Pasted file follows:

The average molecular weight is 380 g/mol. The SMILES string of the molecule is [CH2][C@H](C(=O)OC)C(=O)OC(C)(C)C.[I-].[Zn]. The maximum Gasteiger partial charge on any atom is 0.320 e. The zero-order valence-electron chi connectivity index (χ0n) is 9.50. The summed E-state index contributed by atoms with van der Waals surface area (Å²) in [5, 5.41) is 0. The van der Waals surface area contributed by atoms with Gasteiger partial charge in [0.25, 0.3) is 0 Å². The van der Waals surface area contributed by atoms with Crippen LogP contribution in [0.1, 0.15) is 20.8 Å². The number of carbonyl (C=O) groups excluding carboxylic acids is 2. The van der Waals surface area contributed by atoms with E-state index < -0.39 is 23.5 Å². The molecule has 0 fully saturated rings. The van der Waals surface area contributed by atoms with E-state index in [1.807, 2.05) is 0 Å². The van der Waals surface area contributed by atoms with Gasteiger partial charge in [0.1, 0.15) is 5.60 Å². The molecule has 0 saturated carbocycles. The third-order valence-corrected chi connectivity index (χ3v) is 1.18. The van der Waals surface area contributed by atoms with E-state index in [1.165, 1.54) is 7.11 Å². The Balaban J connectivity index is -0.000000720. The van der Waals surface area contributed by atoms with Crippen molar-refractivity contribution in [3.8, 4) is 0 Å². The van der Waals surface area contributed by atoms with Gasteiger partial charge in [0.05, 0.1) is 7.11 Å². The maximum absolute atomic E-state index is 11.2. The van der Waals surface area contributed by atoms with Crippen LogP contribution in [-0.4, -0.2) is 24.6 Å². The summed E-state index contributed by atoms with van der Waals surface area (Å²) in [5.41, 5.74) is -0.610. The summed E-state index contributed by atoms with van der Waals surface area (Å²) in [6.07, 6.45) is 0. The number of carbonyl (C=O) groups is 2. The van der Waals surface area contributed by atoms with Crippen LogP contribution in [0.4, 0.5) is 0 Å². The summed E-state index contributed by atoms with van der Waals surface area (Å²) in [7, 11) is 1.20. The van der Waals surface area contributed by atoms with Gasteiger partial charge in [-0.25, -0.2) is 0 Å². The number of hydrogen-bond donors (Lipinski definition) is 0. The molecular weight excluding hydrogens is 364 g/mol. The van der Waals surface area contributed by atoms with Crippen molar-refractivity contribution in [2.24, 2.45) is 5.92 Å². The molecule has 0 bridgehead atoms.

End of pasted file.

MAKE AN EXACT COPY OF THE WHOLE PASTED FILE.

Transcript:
The average molecular weight is 380 g/mol. The SMILES string of the molecule is [CH2][C@H](C(=O)OC)C(=O)OC(C)(C)C.[I-].[Zn]. The maximum Gasteiger partial charge on any atom is 0.320 e. The zero-order valence-electron chi connectivity index (χ0n) is 9.50. The summed E-state index contributed by atoms with van der Waals surface area (Å²) in [5, 5.41) is 0. The van der Waals surface area contributed by atoms with Gasteiger partial charge in [0.25, 0.3) is 0 Å². The van der Waals surface area contributed by atoms with Crippen LogP contribution in [0.1, 0.15) is 20.8 Å². The number of carbonyl (C=O) groups excluding carboxylic acids is 2. The van der Waals surface area contributed by atoms with E-state index < -0.39 is 23.5 Å². The molecule has 0 fully saturated rings. The van der Waals surface area contributed by atoms with E-state index in [1.807, 2.05) is 0 Å². The van der Waals surface area contributed by atoms with Gasteiger partial charge in [0.1, 0.15) is 5.60 Å². The molecule has 0 saturated carbocycles. The third-order valence-corrected chi connectivity index (χ3v) is 1.18. The van der Waals surface area contributed by atoms with E-state index in [1.165, 1.54) is 7.11 Å². The Balaban J connectivity index is -0.000000720. The van der Waals surface area contributed by atoms with Crippen molar-refractivity contribution in [3.8, 4) is 0 Å². The van der Waals surface area contributed by atoms with Gasteiger partial charge in [0.05, 0.1) is 7.11 Å². The maximum absolute atomic E-state index is 11.2. The van der Waals surface area contributed by atoms with Crippen LogP contribution in [-0.4, -0.2) is 24.6 Å². The summed E-state index contributed by atoms with van der Waals surface area (Å²) in [5.41, 5.74) is -0.610. The summed E-state index contributed by atoms with van der Waals surface area (Å²) in [6.07, 6.45) is 0. The number of carbonyl (C=O) groups is 2. The van der Waals surface area contributed by atoms with Crippen LogP contribution in [0.4, 0.5) is 0 Å². The summed E-state index contributed by atoms with van der Waals surface area (Å²) in [7, 11) is 1.20. The van der Waals surface area contributed by atoms with Gasteiger partial charge in [-0.25, -0.2) is 0 Å². The number of hydrogen-bond donors (Lipinski definition) is 0. The molecular weight excluding hydrogens is 364 g/mol. The van der Waals surface area contributed by atoms with Crippen molar-refractivity contribution in [2.24, 2.45) is 5.92 Å². The molecule has 0 bridgehead atoms.